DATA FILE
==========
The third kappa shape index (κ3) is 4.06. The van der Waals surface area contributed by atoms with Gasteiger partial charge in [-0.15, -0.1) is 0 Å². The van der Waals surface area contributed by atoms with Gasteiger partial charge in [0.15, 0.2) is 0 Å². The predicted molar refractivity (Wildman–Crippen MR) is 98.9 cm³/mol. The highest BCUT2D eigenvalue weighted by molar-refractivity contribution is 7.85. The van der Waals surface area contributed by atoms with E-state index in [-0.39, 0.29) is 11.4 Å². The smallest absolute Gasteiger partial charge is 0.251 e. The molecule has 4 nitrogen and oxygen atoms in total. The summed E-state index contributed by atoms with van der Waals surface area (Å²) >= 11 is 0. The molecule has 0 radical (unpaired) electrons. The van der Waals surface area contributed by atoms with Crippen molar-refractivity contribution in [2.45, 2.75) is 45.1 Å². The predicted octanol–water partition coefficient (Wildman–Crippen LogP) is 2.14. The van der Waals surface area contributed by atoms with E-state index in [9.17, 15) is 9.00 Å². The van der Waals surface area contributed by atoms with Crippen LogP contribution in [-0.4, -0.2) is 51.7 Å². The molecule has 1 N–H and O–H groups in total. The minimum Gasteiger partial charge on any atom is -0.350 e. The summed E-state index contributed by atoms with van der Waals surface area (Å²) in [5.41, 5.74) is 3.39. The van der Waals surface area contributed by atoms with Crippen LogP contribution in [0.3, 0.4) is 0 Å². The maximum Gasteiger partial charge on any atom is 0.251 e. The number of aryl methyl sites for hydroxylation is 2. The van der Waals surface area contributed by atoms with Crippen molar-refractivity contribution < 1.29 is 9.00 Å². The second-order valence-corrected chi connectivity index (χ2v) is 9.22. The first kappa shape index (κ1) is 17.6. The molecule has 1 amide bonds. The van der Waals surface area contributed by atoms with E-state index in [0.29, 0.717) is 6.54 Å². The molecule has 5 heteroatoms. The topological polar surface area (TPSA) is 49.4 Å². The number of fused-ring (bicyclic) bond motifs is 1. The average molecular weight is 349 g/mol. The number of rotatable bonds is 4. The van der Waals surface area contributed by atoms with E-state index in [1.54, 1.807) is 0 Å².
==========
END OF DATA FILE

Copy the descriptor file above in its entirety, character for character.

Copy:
The third kappa shape index (κ3) is 4.06. The van der Waals surface area contributed by atoms with Gasteiger partial charge in [-0.15, -0.1) is 0 Å². The van der Waals surface area contributed by atoms with Gasteiger partial charge in [0.15, 0.2) is 0 Å². The predicted molar refractivity (Wildman–Crippen MR) is 98.9 cm³/mol. The highest BCUT2D eigenvalue weighted by molar-refractivity contribution is 7.85. The van der Waals surface area contributed by atoms with E-state index in [-0.39, 0.29) is 11.4 Å². The smallest absolute Gasteiger partial charge is 0.251 e. The molecule has 4 nitrogen and oxygen atoms in total. The summed E-state index contributed by atoms with van der Waals surface area (Å²) >= 11 is 0. The molecule has 0 radical (unpaired) electrons. The van der Waals surface area contributed by atoms with Crippen molar-refractivity contribution in [2.45, 2.75) is 45.1 Å². The predicted octanol–water partition coefficient (Wildman–Crippen LogP) is 2.14. The van der Waals surface area contributed by atoms with E-state index in [9.17, 15) is 9.00 Å². The van der Waals surface area contributed by atoms with Crippen LogP contribution in [-0.4, -0.2) is 51.7 Å². The molecule has 1 N–H and O–H groups in total. The minimum Gasteiger partial charge on any atom is -0.350 e. The summed E-state index contributed by atoms with van der Waals surface area (Å²) in [5.41, 5.74) is 3.39. The van der Waals surface area contributed by atoms with Crippen LogP contribution in [0.3, 0.4) is 0 Å². The maximum Gasteiger partial charge on any atom is 0.251 e. The number of aryl methyl sites for hydroxylation is 2. The van der Waals surface area contributed by atoms with Crippen molar-refractivity contribution < 1.29 is 9.00 Å². The second-order valence-corrected chi connectivity index (χ2v) is 9.22. The first kappa shape index (κ1) is 17.6. The molecule has 1 amide bonds. The van der Waals surface area contributed by atoms with E-state index in [0.29, 0.717) is 6.54 Å². The molecule has 5 heteroatoms. The topological polar surface area (TPSA) is 49.4 Å². The number of fused-ring (bicyclic) bond motifs is 1. The average molecular weight is 349 g/mol. The number of rotatable bonds is 4. The van der Waals surface area contributed by atoms with E-state index in [1.54, 1.807) is 0 Å².